Opening doors through literacy for Tennessee students

By Candice McQueen, Tennessee Commissioner of Education


Since starting the Classroom Chronicles tour over two years ago, I have had the pleasure of visiting 111 districts, 739 classrooms, and over 11,000 teachers. This year, I intentionally split the tour into two focus areas. First, I spent several months in high schools while leading a dozen or so high school student roundtables to better understand high school student aspirations, experiences, and readiness for college and career. Some of these experiences helped inform the Seamless Pathways report released by the department in January.

The second part of this year’s Classroom Chronicles Tour is focusing on early literacy and the progress being realized in Read to Ready districts and summer camp sites across the state. The tour started after the department released our year two reading report: Building the Framework. To date, I have visited Perry County, Wayne County, Jefferson County, Clinton City and Germantown Municipal. This week, First Lady Chrissy Haslam will join the tour in Bristol, Johnson City, and Elizabethton. Let me share some takeaways from these visits and what I believe these takeaways mean for next steps.

First, I am seeing an intentional focus on reading engagement and vocabulary and knowledge building as a direct result of the interactive read-aloud training and coaching cycles. Teachers are prioritizing more authentic read-alouds with more student participation coupled with a range of questions that allow for depth of learning. In addition, teachers are choosing texts that require this deep dive into knowledge based competencies and are working to connect the dots between content expectations and reading selections. This was illustrated when I observed a lesson in Jefferson County where two fifth grade teachers had selected realistic fiction chapter books with a focus on natural disasters and storms. The teachers were able to both build upon the scientific knowledge the students had on these topics while engaging students in an interesting genre in which science and literary vocabulary were both being built.

Second, the Read to be Ready districts are prioritizing scheduling for literacy and professional learning for their early grades educators through direct training, coaching, and through professional learning communities (PLCs). I was particularly impressed with the intentionality of Clinton City in how they had approached their seven-day reading cycle for grades 1-6 and specific literacy frameworks for kindergarten and first grades. Additionally, they have teachers planning their shared and interactive read-alouds together with intentional feedback loops on progress with school and district administrators. In Germantown, teachers are building in close reading and focused on professional learning around common curriculum. And in Perry, Wayne, and Jefferson Counties, the Read to be Ready coaches are delivering both group and individualized professional coaching as they support teachers in interactive read-aloud planning and delivery.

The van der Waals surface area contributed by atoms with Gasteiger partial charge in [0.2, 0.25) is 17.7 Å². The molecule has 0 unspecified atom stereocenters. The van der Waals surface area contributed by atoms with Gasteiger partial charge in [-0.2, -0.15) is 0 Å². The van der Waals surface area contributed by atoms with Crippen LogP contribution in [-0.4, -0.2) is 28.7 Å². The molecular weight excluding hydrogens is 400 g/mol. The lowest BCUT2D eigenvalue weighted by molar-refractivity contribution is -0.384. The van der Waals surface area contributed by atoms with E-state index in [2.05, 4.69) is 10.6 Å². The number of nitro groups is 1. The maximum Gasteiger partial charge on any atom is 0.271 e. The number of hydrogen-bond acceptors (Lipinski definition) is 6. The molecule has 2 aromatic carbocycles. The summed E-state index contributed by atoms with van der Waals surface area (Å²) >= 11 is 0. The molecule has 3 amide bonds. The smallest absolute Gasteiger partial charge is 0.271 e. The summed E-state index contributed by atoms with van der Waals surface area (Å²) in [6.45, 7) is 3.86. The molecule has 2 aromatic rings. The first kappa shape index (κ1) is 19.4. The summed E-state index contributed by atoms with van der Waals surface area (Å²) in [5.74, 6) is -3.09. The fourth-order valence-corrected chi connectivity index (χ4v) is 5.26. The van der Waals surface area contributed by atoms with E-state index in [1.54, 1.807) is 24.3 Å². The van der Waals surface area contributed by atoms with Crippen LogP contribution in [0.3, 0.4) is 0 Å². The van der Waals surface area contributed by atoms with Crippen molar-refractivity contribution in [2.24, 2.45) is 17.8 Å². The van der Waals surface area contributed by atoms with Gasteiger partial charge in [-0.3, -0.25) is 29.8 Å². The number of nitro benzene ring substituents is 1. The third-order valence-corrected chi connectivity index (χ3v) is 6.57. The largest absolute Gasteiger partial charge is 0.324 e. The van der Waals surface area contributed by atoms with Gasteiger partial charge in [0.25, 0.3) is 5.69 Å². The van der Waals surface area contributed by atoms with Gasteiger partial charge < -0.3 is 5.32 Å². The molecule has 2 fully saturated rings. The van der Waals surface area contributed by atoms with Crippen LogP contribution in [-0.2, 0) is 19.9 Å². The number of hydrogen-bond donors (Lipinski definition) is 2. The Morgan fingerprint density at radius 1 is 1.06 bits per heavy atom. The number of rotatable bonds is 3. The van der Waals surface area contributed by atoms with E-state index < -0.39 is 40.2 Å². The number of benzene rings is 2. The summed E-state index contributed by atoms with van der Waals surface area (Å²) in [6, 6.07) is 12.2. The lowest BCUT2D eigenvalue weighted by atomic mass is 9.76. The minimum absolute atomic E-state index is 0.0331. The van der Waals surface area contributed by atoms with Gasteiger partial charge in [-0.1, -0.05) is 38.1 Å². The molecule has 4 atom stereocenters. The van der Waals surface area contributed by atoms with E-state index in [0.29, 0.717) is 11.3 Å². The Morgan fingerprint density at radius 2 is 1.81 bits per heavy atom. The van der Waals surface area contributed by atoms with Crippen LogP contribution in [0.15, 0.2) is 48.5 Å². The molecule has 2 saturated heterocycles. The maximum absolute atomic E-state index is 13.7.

Finally, district leaders are excited about this summer’s opportunities to engage more students in summer reading camps across the state as we support our students who are struggling the most in reading. Several inaugural camp directors from last year are now supporting multiple camps sites that will double or triple the number of students served over last year in their communities. As of today, we have 174 sites being awarded grants for this summer – this means over 6,000 students will be served. In addition, close to 1,500 teachers will be trained in three locations across the state in the next month as we prepare for summer reading camps around best practices in reading.

It is an exciting time to be in Tennessee and see the energy and focus on reading – from pre-K into high school. This was best illustrated at Lipscomb’s Allen Arena last week when Newbery winning author Kwame Alexander led a literacy pep rally for over 500 students across Middle Tennessee. Not only were kids engaged in reading poetry in a concert-like setting, but they were getting jazzed about books and anticipating new ones from a favorite author. As Kwame reminded the audience, “reading opens possibilities” and I would add that our laser-like focus is beginning to open doors for all students across the state.

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